Hanford

Hanford tank farm arc flash protector may save lives

Tank farm workers can use a newly developed face shield to protect against an arc flash while they are wearing respirators to protect against chemical vapor exposure.
Tank farm workers can use a newly developed face shield to protect against an arc flash while they are wearing respirators to protect against chemical vapor exposure. Courtesy WRPS

Workers at the Hanford tank farms no longer have to choose between protection from potentially deadly arc flashes or from exposure to chemical vapors.

Washington River Protection Solutions helped develop a face shield to protect against an arc flash. The shield can be worn with full-face respirators, such as the supplied air respirators now worn at Hanford tank farms to protect workers from chemical vapors.

The new equipment earned the Hanford tank farm contractor the Innovation Award at the Voluntary Protection Program Participants’ Association’s recent national conference.

Arc flashes are a type of electrical explosion in which temperatures can reach 36,000 degrees. The explosion, which includes a blinding flash of light and a deafening noise, forces an enormous amount of energy from the electrical equipment, spreading hot gases and molten metal.

Arc flashes have been in the news in the Mid-Columbia. An arc flash last year at Grant PUD’s Priest Rapids Dam upriver from Hanford caused six workers to be hospitalized with serious electrical burns, including one man who spent almost a month in intensive care at Harborview Medical Center in Seattle.

Tank farm workers questioned whether there was a way to guard against arc flashes at Hanford, leading to a product that can save lives there, said Mark Lindholm, president of Washington River Protection Solutions.

“In the past, workers had to weigh the hazards and choose whether to wear respiratory protection or arc flash protection,” said David Kuster, one of several Washington River Protection Solution electricians who worked with a supplier and testing laboratories on the face shield and helped with a presentation on the shield at the national conference.

In the past, workers had to weigh the hazards and choose whether to wear respiratory protection or arc flash protection.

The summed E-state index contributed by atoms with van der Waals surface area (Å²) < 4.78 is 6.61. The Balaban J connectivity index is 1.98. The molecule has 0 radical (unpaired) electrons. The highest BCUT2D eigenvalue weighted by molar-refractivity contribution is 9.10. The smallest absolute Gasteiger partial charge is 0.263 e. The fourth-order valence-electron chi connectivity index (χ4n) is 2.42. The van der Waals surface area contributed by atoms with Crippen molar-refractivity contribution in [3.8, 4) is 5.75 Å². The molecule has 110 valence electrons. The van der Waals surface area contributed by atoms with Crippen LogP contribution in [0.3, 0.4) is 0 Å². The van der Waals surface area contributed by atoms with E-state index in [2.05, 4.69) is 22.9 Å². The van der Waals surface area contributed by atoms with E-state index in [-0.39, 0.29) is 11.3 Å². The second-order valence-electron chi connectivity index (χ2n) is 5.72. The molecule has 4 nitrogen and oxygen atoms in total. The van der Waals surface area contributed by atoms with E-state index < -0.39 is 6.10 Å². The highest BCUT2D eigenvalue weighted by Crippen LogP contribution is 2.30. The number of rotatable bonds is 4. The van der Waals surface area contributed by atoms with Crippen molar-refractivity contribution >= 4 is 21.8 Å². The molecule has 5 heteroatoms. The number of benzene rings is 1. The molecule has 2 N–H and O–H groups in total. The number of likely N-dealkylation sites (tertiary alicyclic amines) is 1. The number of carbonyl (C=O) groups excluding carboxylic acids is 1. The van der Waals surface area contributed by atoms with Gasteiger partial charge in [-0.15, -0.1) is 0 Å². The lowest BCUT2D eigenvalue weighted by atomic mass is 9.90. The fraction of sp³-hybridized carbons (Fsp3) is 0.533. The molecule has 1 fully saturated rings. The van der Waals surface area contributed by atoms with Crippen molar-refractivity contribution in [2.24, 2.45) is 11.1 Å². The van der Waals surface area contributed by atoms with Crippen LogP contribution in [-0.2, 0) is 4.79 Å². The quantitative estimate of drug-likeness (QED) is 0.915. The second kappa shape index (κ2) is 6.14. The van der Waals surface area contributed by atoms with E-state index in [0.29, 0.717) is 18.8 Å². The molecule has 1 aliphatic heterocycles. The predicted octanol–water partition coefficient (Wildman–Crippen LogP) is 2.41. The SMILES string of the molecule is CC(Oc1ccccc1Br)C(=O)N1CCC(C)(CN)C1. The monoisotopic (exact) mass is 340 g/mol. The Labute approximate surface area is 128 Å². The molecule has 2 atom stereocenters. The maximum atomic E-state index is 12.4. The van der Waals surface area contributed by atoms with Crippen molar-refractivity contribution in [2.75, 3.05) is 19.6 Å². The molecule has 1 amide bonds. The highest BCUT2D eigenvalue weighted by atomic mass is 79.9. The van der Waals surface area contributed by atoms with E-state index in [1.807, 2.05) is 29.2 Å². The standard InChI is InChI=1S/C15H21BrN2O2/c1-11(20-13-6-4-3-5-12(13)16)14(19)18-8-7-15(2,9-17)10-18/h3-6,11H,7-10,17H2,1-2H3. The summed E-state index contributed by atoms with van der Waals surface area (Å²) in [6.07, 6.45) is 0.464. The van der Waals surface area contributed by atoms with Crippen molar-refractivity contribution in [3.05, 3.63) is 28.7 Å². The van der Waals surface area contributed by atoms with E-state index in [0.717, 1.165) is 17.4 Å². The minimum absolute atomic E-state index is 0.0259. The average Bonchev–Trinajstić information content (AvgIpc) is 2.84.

David Kuster, Washington River Protection Solution electrician

Not having to choose one protection or the other is a game changer, Kuster said.

In addition to electricians, Washington River Protection Solutions safety professionals, management and Department of Energy officials helped develop the face shield.

It is being used by all tank farm electricians and at some other Hanford nuclear reservation projects. The face shield also is available for commercial use.

This is the second year in a row that the tank farm contractor has won the Innovation Award.

Last year, Washington River Protection Solutions was recognized for protecting workers with a tool its employees developed to safely take radiation readings.

The tool features lightweight piping with survey points built in to position electronic dosimeters, allowing radiation levels to be recorded by workers keeping a safe distance from long pieces of contaminated equipment removed from underground tanks holding radioactive waste. The tool is moved down the length of the equipment until the survey is completed.

Washington River Protection Solutions also was awarded the Voluntary Protection Program Star of Excellence Award for the second year in a row at the recent conference, for maintaining a recordable injury case rate 75 percent lower than the industry average.

The tank farm contractor has had workers exposed to possible chemical vapors, but most of those incidents are not classified as recordable injuries.

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